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Apple iPhone ASP Expected To Eclipse $700 For The First Time – Seeking Alpha

We are long-term shareholders of Apple (AAPL) with a renewed conviction to buy more shares for the long term for two very big reasons. First, we believe Apple Watch with cellular will prove to be the tipping point for a lot of new Apple Watch owners in the coming years. And second, we believe Apple’s stickiness allows it to release technologies “late to the game” and still be successful. And with the launch of these technologies, Apple is finding ways to push pricing higher. We estimate iPhone ASP could eclipse $700-plus for the first time, in full-year 2018.

Source: Apple Keynote

Apple Watch

Apple introduced a new standalone Apple Watch which we believe has the potential to eventually reach the scale of the iPhone. Just two years ago when the Apple Watch was first introduced, we never thought Apple could sell 12 million Apple Watches in 2015 and 2016. Apple continues to add more functionality to the Watch, just as it did with the iPhone. With cellular functionality, Apple Watch users will be able to leave their iPhone at home. We believe cellular is going to prove to be the tipping point for a lot of new Apple Watch owners.

We believe cellular is going to prove to be the tipping point for a lot of new Apple Watch owners.

But will Apple Watch eventually cannibalize the iPhone?

No. At least not yet. Since it still lacks a lot of the full-screen features of the iPhone. It’s like giving up a desktop or laptop user interface completely. Some can do it, but many still need it. There may be a time in the next few iterations where an Apple Watch will replace an iPhone for days at a time. But that time is not now. If that time were to come to pass, we believe Apple would gradually increase pricing as new significant features are integrated. Similar to the price increase for the iPhone X at $999.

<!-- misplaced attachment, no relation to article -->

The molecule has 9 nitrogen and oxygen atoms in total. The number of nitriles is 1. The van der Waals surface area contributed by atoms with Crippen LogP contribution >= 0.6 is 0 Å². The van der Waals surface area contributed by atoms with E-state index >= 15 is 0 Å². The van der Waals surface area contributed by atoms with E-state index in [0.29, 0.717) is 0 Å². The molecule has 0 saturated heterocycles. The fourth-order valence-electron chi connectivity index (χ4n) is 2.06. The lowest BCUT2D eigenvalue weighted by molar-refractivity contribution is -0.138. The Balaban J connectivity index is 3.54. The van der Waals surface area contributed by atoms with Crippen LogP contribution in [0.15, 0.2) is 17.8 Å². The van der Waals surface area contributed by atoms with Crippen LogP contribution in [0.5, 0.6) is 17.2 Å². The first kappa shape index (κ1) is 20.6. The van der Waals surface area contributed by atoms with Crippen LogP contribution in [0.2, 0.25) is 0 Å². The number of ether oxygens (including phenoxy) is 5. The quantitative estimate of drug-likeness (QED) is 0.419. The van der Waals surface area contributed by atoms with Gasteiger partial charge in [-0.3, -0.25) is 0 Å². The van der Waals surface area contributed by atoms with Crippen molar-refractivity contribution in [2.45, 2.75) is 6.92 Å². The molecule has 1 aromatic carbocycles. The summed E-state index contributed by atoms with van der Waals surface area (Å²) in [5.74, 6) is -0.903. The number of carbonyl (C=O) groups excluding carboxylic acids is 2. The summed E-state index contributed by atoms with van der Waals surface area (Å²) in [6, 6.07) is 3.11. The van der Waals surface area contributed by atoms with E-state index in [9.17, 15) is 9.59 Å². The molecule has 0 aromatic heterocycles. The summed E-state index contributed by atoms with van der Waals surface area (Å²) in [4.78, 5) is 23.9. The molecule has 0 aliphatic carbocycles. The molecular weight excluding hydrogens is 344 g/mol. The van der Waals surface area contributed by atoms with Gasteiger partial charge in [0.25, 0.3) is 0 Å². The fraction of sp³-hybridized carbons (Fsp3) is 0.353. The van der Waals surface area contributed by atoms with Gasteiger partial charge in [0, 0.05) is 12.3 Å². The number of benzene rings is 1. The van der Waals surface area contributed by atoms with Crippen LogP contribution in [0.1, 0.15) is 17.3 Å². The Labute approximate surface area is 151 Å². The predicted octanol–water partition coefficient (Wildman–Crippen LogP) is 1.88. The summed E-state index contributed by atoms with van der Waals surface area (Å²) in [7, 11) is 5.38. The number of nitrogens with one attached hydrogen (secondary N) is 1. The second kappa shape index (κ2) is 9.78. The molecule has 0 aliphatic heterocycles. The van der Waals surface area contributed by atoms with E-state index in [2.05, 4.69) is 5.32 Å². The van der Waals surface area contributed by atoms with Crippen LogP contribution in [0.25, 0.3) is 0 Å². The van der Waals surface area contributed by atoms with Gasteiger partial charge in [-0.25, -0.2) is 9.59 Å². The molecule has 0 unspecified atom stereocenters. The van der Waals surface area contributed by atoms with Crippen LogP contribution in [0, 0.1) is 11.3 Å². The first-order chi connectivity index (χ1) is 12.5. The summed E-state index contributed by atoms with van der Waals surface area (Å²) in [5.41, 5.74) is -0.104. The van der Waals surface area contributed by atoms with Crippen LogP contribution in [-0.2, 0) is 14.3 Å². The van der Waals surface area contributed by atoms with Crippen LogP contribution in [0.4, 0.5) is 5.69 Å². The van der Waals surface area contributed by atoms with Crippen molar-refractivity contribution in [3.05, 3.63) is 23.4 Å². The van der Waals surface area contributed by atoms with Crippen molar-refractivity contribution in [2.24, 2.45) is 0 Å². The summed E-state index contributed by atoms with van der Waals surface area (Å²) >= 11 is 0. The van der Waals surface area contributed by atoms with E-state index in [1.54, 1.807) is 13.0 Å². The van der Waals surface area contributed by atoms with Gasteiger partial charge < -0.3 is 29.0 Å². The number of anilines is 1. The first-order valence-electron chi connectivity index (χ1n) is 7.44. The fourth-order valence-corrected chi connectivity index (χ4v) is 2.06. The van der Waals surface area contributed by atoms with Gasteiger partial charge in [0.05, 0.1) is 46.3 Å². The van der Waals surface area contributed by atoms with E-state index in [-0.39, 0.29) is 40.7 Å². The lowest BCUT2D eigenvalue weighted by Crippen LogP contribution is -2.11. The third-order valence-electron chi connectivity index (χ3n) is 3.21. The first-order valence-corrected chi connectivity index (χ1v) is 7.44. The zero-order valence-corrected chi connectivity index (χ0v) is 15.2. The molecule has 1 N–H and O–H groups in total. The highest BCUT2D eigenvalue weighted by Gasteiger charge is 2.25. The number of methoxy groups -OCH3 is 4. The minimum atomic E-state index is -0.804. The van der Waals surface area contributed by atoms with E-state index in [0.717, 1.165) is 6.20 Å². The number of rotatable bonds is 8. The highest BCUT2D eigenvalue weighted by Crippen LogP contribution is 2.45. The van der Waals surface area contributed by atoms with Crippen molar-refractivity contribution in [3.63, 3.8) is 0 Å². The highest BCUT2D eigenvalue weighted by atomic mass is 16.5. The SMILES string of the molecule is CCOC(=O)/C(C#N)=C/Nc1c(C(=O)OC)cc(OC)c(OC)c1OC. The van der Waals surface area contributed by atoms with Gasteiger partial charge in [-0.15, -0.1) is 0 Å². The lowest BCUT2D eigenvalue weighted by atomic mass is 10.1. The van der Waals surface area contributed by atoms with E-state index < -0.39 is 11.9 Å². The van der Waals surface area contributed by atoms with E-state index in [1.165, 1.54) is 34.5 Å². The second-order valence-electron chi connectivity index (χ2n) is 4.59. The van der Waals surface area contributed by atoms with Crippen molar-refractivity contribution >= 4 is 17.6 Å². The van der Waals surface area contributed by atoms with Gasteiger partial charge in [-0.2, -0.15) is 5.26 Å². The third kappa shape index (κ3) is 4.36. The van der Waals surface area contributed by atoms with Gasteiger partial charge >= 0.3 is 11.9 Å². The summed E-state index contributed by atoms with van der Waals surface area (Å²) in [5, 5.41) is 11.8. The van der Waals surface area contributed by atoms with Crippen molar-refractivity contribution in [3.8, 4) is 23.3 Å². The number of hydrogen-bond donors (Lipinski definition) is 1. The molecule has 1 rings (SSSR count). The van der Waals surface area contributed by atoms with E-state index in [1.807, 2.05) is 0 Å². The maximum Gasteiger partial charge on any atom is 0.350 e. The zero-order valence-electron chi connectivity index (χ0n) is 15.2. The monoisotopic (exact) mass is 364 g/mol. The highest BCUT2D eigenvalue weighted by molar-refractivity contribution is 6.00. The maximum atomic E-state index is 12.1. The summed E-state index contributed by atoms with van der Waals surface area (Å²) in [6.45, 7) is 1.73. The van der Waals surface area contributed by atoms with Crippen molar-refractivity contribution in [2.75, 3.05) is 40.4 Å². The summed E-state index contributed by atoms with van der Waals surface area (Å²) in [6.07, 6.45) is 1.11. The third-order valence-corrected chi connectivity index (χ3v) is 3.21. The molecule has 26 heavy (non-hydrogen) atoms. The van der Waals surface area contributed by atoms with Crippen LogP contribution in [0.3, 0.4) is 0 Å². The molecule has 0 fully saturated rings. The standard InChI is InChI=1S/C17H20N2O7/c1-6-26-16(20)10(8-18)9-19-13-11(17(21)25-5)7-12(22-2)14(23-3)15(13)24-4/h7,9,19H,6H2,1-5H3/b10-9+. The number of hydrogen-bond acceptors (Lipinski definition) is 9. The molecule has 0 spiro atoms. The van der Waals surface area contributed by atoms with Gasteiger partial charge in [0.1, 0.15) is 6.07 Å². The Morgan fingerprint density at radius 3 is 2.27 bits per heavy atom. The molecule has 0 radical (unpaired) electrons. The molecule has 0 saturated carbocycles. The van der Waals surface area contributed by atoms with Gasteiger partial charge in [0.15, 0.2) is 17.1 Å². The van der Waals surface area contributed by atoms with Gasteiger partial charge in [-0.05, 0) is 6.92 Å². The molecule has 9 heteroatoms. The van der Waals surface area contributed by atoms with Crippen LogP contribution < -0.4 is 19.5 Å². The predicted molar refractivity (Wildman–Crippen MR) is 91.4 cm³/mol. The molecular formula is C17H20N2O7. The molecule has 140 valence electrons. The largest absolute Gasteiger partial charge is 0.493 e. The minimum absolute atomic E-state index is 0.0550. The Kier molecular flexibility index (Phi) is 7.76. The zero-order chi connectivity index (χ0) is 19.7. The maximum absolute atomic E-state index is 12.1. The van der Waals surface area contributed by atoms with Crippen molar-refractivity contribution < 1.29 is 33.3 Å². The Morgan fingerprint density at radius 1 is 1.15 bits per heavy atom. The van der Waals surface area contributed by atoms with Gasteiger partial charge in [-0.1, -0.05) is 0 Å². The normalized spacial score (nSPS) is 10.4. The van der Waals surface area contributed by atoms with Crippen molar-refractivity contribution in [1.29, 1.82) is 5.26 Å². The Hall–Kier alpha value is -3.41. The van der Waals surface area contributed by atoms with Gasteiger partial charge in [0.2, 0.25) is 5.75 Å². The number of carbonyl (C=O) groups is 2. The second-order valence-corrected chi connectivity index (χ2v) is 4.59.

While the Watch is at a lower ASP than the iPhone, it now has the potential to be as big a product as the iPhone. But Can Apple sell 200 million Apple Watches in a year?

We believe the answer is yes, but not yet. Canalys estimates the total market for cellular smartwatches will only get to 40 million units by 2021 (total smart watch sales of 52-53 million units). If historical market share persists (50% for Apple) that’s only 20 million cellular units and 6 million non-cellular units in 2021 (26 million units per year by 2021).

When can Apple Watch reach the same heights as the iPhone?

Telecom companies are jumping on board. In Canada, it only costs you $5/month to add your Apple Watch to your existing iPhone plan. And in the US it’s $10/month.

The barrier to entry is significantly low enough. It took iPhone eight years to break the 200 million unit per year mark. If Apple Watch takes 16 years, that would still be an amazing feat and provide a long-term diversification to Apple’s product base.

What would 200 million Apple Watches do for revenue and EPS?

At a starting price of $399 for cellular capabilities, and options going beyond $1,000 it’s hard to say how much revenue this could mean for Apple. But suppose the ASP for Apple Watch is $500. At 200 million units, that is a $100 billion revenue per year opportunity. If the net profit margin is 21% (as it was in 2016 for the entire company), then this would contribute $21 billion to the bottom line. This compares to our forecast of $48 billion net income in 2017.

Is this too aggressive?

Perhaps. But consider the iPhone’s first year sold nearly 12 million units and third year sold 40 million units. According to Canalys, Apple sold about 12 million Watches in each of 2015 and 2016. With the introduction of cellular, it will be interesting to see how consumers react. We believe this is a tipping point worth betting on.

iPhone